Calling all history buffs! Mike Legeros has created a DVD collecting color film footage of the Raleigh Fire Department from around 1950. The footage, which runs 30 minutes, includes drills, activity at old Station 1, and a dorm fire at St. Aug. college. You'll also see a bunch of old apparatus, from a 1926 ALF to a 1950 FWD. Santa delivered copies to the stations last week. Contact Mike for information on obtaining copies. Also see http://www.legeros.com/film for scene-by-scene notations and additional information about the film footage. Enjoy!
Reader question: "Having moved from the area and state I have been wondering about the reason behind Wake County's purchasing of fire apparatus for the county departments. Has the tax system changed in WC? Is this for just standardization of responding equipment? Or is the County thinking ahead so annexed fire equipment can be easily assimilated into the city's fleets?" READ MOREBig City Patches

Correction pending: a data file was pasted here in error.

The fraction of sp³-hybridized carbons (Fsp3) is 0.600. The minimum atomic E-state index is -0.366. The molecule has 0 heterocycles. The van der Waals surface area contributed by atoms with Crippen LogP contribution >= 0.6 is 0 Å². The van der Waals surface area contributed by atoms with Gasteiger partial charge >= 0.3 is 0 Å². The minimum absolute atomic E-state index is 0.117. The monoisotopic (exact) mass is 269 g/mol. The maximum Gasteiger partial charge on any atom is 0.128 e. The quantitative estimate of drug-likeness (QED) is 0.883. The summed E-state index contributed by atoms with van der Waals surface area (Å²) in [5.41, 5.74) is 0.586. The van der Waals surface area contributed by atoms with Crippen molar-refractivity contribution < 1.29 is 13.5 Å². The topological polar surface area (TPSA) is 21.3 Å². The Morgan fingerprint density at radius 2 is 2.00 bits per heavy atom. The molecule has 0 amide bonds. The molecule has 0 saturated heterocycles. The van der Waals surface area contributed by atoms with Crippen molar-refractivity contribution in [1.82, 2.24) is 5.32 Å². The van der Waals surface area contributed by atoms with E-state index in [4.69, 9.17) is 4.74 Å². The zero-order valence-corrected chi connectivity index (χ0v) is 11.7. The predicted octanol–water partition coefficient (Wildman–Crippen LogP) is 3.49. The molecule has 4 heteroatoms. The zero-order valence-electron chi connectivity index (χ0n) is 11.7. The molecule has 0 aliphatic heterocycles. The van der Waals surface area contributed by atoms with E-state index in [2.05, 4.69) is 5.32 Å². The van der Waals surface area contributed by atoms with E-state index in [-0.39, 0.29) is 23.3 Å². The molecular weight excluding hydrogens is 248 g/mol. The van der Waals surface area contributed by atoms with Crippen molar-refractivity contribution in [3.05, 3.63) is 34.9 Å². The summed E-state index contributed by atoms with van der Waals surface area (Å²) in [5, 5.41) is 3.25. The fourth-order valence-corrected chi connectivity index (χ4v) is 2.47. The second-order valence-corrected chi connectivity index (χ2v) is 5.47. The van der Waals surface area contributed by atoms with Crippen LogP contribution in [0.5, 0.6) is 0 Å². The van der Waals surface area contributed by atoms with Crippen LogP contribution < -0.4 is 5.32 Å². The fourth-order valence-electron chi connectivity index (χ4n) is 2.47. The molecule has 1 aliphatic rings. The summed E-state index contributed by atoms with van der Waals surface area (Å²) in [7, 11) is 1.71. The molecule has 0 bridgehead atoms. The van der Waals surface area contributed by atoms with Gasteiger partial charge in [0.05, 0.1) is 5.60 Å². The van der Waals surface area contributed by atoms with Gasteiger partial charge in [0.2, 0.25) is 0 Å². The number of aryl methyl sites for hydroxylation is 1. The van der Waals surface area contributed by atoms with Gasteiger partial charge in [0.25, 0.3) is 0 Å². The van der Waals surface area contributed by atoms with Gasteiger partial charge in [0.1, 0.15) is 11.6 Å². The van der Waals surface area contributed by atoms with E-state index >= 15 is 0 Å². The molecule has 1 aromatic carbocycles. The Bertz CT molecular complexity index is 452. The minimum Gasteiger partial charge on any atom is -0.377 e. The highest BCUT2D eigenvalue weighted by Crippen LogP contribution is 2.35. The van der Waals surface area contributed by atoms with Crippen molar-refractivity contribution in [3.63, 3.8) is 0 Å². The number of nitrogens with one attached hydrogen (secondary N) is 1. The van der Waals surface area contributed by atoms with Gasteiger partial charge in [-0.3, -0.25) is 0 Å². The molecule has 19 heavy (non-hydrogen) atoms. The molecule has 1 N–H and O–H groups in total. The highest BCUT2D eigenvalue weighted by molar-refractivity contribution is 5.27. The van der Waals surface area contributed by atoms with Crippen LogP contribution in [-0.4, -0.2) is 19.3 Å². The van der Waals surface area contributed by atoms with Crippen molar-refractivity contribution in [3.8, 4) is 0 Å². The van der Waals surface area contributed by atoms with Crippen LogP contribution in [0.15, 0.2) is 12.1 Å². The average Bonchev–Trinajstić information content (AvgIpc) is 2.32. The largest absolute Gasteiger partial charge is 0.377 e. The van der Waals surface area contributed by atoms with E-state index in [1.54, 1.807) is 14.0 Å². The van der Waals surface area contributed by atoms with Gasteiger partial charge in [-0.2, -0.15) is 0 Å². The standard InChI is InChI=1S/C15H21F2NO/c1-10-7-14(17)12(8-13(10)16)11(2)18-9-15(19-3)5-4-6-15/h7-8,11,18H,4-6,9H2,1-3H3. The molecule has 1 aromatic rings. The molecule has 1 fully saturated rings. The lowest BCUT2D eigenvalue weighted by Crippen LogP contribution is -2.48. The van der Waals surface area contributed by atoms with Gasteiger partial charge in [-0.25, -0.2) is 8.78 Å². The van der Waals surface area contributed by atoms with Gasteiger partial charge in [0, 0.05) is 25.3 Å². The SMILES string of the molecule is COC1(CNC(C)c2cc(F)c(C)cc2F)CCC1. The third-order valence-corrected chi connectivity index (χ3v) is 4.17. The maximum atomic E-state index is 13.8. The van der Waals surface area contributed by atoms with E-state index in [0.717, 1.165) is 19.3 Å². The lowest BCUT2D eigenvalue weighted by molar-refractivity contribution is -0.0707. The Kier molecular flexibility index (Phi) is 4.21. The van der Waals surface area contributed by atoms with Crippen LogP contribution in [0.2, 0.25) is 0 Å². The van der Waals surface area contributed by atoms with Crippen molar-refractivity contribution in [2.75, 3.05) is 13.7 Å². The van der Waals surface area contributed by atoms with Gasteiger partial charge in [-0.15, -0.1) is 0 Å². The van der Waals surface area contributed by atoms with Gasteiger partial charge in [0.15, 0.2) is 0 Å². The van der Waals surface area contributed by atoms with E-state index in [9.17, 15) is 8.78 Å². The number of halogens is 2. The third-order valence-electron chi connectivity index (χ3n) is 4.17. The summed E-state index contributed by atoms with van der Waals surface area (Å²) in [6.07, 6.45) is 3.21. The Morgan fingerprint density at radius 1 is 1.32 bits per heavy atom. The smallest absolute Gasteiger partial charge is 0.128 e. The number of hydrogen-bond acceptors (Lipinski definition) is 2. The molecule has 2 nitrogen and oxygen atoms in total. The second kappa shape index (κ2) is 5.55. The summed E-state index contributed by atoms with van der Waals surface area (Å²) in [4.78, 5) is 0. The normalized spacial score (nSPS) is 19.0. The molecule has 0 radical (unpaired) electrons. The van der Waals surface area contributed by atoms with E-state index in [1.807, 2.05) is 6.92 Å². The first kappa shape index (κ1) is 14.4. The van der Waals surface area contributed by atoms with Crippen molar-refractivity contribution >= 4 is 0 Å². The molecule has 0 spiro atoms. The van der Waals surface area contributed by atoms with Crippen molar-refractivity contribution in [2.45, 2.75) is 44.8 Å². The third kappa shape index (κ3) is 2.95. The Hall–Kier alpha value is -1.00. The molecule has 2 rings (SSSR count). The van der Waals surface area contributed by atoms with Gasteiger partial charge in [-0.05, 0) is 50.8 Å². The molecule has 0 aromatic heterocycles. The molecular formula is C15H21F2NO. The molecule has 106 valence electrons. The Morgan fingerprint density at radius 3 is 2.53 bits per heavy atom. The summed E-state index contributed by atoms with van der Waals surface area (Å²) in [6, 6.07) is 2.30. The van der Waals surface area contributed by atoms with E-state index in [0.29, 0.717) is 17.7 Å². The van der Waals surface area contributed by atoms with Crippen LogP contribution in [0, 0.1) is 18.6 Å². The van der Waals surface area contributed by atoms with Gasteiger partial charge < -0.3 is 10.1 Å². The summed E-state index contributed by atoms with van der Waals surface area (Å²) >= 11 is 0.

How does Raleigh's or Cary's patch compare to the other "big city" fire departments in NC? From the FireNews patch gallery, here are the patches from the ten largest municipalities in the state. Click to enlarge. And one question, is the Wilmington patch current?
Here's a gallery of all FD patches in Wake County. Mail Mike if any are missing or need updating. Why are the Raleigh and Stony Hill patches identical? Both were derived from Burlington's patch. Raleigh's patch was implimented by Chief Pickard, who had worked in Burlington. Stony Hill's patch was created after Raleigh's. The duplication wasn't caught, however, until after uniforms had been ordered. Or so the story goes.New Patch
The Cary Fire Department has a neat new patch. Three designs were presented to members, we're told, and this was the winner. They've switched over all Class A jackets and Class B shirts. The new Truck 7 will also have the new patch. Other vehicles will be updated as needed or as money allows.
They Came From a Far
Peace on Earth, good will toward man, and a quiet day for everyone...
June 6, 1957
A reader passes along this photograph and information of the June 6, 1957 wreck in Cumberland County that killed 21 people. Click to enlarge. At the time it was the state's worst roadway accident.